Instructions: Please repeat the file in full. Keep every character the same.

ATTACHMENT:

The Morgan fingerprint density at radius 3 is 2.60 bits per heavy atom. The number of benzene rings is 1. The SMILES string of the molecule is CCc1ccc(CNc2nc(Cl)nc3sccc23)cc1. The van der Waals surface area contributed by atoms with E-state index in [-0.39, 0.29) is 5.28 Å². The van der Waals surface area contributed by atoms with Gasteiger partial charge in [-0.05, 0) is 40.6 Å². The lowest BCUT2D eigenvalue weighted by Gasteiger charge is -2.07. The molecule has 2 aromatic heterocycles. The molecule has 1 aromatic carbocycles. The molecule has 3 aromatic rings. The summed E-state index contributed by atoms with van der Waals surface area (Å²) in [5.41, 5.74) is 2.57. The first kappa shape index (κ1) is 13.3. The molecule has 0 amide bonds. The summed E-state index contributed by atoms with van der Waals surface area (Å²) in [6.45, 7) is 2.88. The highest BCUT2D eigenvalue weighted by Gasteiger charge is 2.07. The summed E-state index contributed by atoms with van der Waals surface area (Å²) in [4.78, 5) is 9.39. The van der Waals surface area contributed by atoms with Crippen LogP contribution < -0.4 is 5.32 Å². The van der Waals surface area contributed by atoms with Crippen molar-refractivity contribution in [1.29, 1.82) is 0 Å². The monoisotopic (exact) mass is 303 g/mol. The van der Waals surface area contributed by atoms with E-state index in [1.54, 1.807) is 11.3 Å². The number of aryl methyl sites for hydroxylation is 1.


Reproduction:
The Morgan fingerprint density at radius 3 is 2.60 bits per heavy atom. The number of benzene rings is 1. The SMILES string of the molecule is CCc1ccc(CNc2nc(Cl)nc3sccc23)cc1. The van der Waals surface area contributed by atoms with E-state index in [-0.39, 0.29) is 5.28 Å². The van der Waals surface area contributed by atoms with Gasteiger partial charge in [-0.05, 0) is 40.6 Å². The lowest BCUT2D eigenvalue weighted by Gasteiger charge is -2.07. The molecule has 2 aromatic heterocycles. The molecule has 1 aromatic carbocycles. The molecule has 3 aromatic rings. The summed E-state index contributed by atoms with van der Waals surface area (Å²) in [5.41, 5.74) is 2.57. The first kappa shape index (κ1) is 13.3. The molecule has 0 amide bonds. The summed E-state index contributed by atoms with van der Waals surface area (Å²) in [6.45, 7) is 2.88. The highest BCUT2D eigenvalue weighted by Gasteiger charge is 2.07. The summed E-state index contributed by atoms with van der Waals surface area (Å²) in [4.78, 5) is 9.39. The van der Waals surface area contributed by atoms with Crippen LogP contribution < -0.4 is 5.32 Å². The van der Waals surface area contributed by atoms with Crippen molar-refractivity contribution in [1.29, 1.82) is 0 Å². The monoisotopic (exact) mass is 303 g/mol. The van der Waals surface area contributed by atoms with E-state index in [1.54, 1.807) is 11.3 Å². The number of aryl methyl sites for hydroxylation is 1.